ANNAPOLIS -- About 400 people, including Gov. William Donald Schaefer and a congressional delegation, gathered yesterday at a plush hotel here to begin a two-day examination of what ails Maryland's health-care system.
What they got from the five-hour "health-care summit" was a healthy dose of facts, figures, opinions and rhetoric, from state officials, business and academic leaders, congressmen and a senator.
But there was little indication that the General Assembly will be able to give birth to a comprehensive reform plan by the end of its 90-day session.
"The best hope is to pass a bill to get a demonstration project in place" to reform the state's health-care system, said Delegate Casper R. Taylor Jr., D-Allegany, one of the sponsors of the summit. "The worst case is if we can't complete that process, and we have to continue it over the interim and into next year."
The summit is important not only to employers being crushed by the high costs of providing benefits to workers but also the 570,000 Marylanders who have no insurance.
Congress and the Bush administration, if they can't pass a reform package of their own, hope to learn what might work best for the nation from a model plan launched first by a state.
The dangers of sticking with the status quo are looming, according to Stuart Altman, dean of Brandeis University's graduate school of public health. "We have put together the ricketiest, flabbiest kind of system that is barely holding us up," he saidat yesterday's conference. "I can't tell you at what point it's going to collapse."
It's clearly starting to crack, he said, both from the cost and the failure to insure everyone. Health spending as a percentage of the gross national product, a modest 6 percent in 1965, rose to 12.4 percent last year, or $676 billion.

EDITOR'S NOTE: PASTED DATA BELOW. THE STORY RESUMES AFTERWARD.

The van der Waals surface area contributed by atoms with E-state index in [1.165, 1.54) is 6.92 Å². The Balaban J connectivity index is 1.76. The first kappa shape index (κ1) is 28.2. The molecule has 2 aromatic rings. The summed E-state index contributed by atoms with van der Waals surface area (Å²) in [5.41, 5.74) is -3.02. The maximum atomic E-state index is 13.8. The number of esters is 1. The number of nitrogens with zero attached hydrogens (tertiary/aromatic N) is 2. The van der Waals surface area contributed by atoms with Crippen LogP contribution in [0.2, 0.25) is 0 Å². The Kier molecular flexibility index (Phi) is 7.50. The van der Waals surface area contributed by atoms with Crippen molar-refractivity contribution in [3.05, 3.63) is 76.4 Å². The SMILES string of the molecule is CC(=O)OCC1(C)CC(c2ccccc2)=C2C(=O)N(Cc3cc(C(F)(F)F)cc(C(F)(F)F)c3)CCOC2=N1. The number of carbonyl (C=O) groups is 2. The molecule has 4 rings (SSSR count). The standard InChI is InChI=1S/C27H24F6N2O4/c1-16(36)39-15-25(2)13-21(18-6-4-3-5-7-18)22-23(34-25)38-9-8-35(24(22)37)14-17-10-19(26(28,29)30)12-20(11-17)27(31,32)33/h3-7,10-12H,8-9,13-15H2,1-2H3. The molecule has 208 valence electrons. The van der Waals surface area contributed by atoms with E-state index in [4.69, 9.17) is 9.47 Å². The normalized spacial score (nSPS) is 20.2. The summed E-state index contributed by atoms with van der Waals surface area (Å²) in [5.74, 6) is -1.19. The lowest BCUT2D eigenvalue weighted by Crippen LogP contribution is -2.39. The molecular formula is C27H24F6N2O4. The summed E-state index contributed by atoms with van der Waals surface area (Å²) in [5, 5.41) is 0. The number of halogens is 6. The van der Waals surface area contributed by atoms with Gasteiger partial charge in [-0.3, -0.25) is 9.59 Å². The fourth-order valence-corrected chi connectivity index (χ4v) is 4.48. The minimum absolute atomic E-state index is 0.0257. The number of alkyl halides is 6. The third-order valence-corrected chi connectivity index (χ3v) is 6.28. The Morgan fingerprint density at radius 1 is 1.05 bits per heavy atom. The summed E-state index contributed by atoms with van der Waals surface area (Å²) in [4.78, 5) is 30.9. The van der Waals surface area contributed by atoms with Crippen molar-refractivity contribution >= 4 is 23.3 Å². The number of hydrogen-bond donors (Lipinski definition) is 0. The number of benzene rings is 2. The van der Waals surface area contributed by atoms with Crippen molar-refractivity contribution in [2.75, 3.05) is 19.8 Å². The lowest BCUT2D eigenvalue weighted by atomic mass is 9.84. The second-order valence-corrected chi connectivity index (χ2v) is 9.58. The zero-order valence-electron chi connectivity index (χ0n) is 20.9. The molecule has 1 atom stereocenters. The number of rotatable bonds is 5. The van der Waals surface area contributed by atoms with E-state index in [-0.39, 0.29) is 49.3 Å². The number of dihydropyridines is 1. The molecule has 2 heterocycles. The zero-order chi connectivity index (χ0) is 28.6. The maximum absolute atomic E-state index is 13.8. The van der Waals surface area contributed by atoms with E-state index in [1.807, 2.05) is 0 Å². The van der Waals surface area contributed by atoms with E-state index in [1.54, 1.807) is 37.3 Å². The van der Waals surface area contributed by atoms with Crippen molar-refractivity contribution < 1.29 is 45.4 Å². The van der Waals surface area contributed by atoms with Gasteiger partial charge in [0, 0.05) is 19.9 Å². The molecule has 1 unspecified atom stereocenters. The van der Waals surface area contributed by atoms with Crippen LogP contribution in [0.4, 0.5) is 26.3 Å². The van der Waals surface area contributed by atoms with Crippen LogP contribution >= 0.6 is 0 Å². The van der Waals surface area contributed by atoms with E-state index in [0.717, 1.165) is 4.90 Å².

What's even more alarming is that the rate of growth is accelerating: By the year 2000, the United States could be spending at least $1.8 trillion on health care, or 20 percent of its GNP, Dr. Altman said.
Mr. Schaefer told the audience that, when the health-care summit was first proposed to him, he "did not meet it with great enthusiasm, because of the great frustration that could be built up if something dynamic did not come out of it."
But moved by the gravity of the problem, Mr. Schaefer said he agreed to lend his name and office to the summit.
"Don't try to solve the whole world," he warned the participants, who will meet again this morning to begin the process of dialogue and compromise.
"If you can bring just one or two things out of here today," he said, "we can accomplish a miracle."
So far, four options have been addressed at the summit.
Among the ideas the General Assembly is expected to consider are proposals that would:
* Require all employers to offer health coverage and set up a publicly administered program for the unemployed, funded partly from taxes on employers who don't offer coverage.
A variation of this "play-or-pay" plan, also called "employer choice," has been introduced by the Democratic leadership of the Congress. In Maryland, the Governor's Commission on Health Care Policy and Financing has endorsed play-or-pay, though Mr. Schaefer hasn't expressed an opinion on it.
* Require all citizens to buy their own coverage, but give them a progressive tax credit to pay for it. President Bush reportedly will unveil a version of this approach, called "consumer choice," next week as his alternative to the Democratic plan.
* Replace the current system entirely with a "single-payer" system, like Canada's. Under the single-payer approach, which Maryland has adopted in part for its hospital care, the private insurance system would be replaced by a government-run program that sets all prices for health care and pays all bills.
* The most modest reform, and the one given the best chance of being passed by the legislature, would help small businesses avoid annual price increases much larger than those of bigger companies. Some sort of mechanism to pool costs among small employers would have to be created under the so-called "small group market reforms."
"Just creating programs, open-ended programs, is not the answer," said state Secretary of Health and Mental Hygiene Nelson J. Sabatini. "We aren't going to solve the problem all at once. It won't work, it's too big."
"But let's not say: 'It's too big, so let's not talk about it.' "